Online communication biases upon the public perception of science
Last week's issue of Science included a perspective piece by my UW colleagues Dominique Brossard and Dietram A. Scheufele, from Life Science Communication . They focus on the impact of technology and internet communication on the public understanding of science.
People find information online today very differently from the way people used to find information, whether from the traditional printed press or in libraries. Information in broad, authoritative works such as encyclopedias, textbooks or indexes involved highly selective editing by humans, moderated by expert opinion. A reader looking in any printed encyclopedia would be likely to see the same basic facts and be directed to the same essential references.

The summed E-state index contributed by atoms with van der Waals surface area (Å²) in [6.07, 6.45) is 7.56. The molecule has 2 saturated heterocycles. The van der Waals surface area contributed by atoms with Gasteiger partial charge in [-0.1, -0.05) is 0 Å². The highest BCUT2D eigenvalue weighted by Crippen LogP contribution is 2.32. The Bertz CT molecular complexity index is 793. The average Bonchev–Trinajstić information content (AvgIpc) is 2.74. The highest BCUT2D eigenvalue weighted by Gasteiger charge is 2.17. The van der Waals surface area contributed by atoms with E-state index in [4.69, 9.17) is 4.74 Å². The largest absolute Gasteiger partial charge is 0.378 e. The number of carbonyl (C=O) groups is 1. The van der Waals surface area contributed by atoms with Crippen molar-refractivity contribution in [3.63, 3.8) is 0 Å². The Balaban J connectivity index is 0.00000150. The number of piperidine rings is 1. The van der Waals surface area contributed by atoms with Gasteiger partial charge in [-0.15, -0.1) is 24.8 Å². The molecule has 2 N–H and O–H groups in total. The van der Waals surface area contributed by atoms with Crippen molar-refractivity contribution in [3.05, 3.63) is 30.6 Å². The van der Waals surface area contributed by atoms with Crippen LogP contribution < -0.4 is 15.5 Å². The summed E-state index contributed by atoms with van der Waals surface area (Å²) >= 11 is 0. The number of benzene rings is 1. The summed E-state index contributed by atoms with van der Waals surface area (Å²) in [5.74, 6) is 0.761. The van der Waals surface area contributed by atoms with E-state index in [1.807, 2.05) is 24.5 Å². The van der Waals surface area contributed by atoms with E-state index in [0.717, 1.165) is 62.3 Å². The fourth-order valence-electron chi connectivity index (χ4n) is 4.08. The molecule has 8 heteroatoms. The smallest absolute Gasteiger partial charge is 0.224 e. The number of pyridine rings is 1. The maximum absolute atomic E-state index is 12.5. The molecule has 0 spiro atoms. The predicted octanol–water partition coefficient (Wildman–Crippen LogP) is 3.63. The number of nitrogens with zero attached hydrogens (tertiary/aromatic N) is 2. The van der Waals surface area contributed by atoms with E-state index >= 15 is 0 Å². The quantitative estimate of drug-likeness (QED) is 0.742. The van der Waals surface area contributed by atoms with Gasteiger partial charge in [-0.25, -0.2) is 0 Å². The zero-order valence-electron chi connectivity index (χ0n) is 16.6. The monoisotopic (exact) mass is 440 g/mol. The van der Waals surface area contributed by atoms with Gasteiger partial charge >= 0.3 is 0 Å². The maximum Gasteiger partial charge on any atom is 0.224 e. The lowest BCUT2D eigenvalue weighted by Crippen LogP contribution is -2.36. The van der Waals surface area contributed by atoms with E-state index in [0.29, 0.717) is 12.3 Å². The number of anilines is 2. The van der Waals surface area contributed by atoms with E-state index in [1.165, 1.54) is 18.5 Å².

Now, computer algorithms do much of this job by tracking what people choose to look at after they have searched for a topic or keyword.
One of the more interesting things I've read lately. Frightening that comments on an article which as they describe it in the blog are often "troll ghettos" can have such influence.